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Justin Bedecarre
Works at 42Floors
Attended University of California, Berkeley
Lives in San Francisco
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Justin Bedecarre

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What do you think of You Tube's offices? Would you work there?
Coy Davidson originally shared:
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Companies Clamor for Co-Working Space - my interview on the global coworking movement stemming from tremendous growth in the Bay Area.
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Ben Parr originally shared:
There will not be enough engineers and scientists to fill the jobs we'll need in the next decade.
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Mike Cobb originally shared:
Nice interactive map from the SF Business Times annual "Peninsula Structures" issue. While it unfortunately cuts off at Palo Alto (missing a lot of interesting activity in Mtn View, usually considered part of the Peninsula), its a great summary of current major development projects and proposals
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A true tribute to a legend
Vic Gundotra originally shared:
Icon Ambulance

One Sunday morning, January 6th, 2008 I was attending religious services when my cell phone vibrated. As discreetly as possible, I checked the phone and noticed that my phone said "Caller ID unknown". I choose to ignore.

After services, as I was walking to my car with my family, I checked my cell phone messages. The message left was from Steve Jobs. "Vic, can you call me at home? I have something urgent to discuss" it said.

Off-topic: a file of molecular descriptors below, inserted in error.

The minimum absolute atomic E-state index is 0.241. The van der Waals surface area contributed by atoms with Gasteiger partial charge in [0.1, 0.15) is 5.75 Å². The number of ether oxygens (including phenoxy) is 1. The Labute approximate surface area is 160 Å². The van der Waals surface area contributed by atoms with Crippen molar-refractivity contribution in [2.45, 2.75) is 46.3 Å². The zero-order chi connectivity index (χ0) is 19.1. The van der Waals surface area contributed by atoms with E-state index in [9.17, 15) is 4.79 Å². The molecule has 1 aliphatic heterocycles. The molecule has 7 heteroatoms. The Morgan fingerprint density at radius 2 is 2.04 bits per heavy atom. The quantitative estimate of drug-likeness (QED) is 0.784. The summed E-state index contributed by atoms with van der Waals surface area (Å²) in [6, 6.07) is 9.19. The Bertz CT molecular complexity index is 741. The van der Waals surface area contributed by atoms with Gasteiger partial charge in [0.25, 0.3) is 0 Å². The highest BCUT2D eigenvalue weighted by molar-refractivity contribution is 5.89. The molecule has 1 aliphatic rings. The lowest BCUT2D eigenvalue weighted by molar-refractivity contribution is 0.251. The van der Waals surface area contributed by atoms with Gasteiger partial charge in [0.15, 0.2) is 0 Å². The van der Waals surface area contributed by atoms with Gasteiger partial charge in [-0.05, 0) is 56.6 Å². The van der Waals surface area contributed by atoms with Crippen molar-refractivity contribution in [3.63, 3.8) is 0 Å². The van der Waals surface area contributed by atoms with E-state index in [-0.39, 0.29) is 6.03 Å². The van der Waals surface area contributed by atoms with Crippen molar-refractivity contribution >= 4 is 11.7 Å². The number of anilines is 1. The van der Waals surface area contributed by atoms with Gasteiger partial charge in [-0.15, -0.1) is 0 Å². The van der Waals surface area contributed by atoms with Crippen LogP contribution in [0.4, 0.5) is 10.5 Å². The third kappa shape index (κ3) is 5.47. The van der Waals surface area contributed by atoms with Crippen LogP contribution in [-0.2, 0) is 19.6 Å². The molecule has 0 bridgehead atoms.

Before I even reached my car, I called Steve Jobs back. I was responsible for all mobile applications at Google, and in that role, had regular dealings with Steve. It was one of the perks of the job.

"Hey Steve - this is Vic", I said. "I'm sorry I didn't answer your call earlier. I was in religious services, and the caller ID said unknown, so I didn't pick up".

Steve laughed. He said, "Vic, unless the Caller ID said 'GOD', you should never pick up during services".

I laughed nervously. After all, while it was customary for Steve to call during the week upset about something, it was unusual for him to call me on Sunday and ask me to call his home. I wondered what was so important?

"So Vic, we have an urgent issue, one that I need addressed right away. I've already assigned someone from my team to help you, and I hope you can fix this tomorrow" said Steve.

"I've been looking at the Google logo on the iPhone and I'm not happy with the icon. The second O in Google doesn't have the right yellow gradient. It's just wrong and I'm going to have Greg fix it tomorrow. Is that okay with you?"

Of course this was okay with me. A few minutes later on that Sunday I received an email from Steve with the subject "Icon Ambulance". The email directed me to work with Greg Christie to fix the icon.

Since I was 11 years old and fell in love with an Apple II, I have dozens of stories to tell about Apple products. They have been a part of my life for decades. Even when I worked for 15 years for Bill Gates at Microsoft, I had a huge admiration for Steve and what Apple had produced.

But in the end, when I think about leadership, passion and attention to detail, I think back to the call I received from Steve Jobs on a Sunday morning in January. It was a lesson I'll never forget. CEOs should care about details. Even shades of yellow. On a Sunday.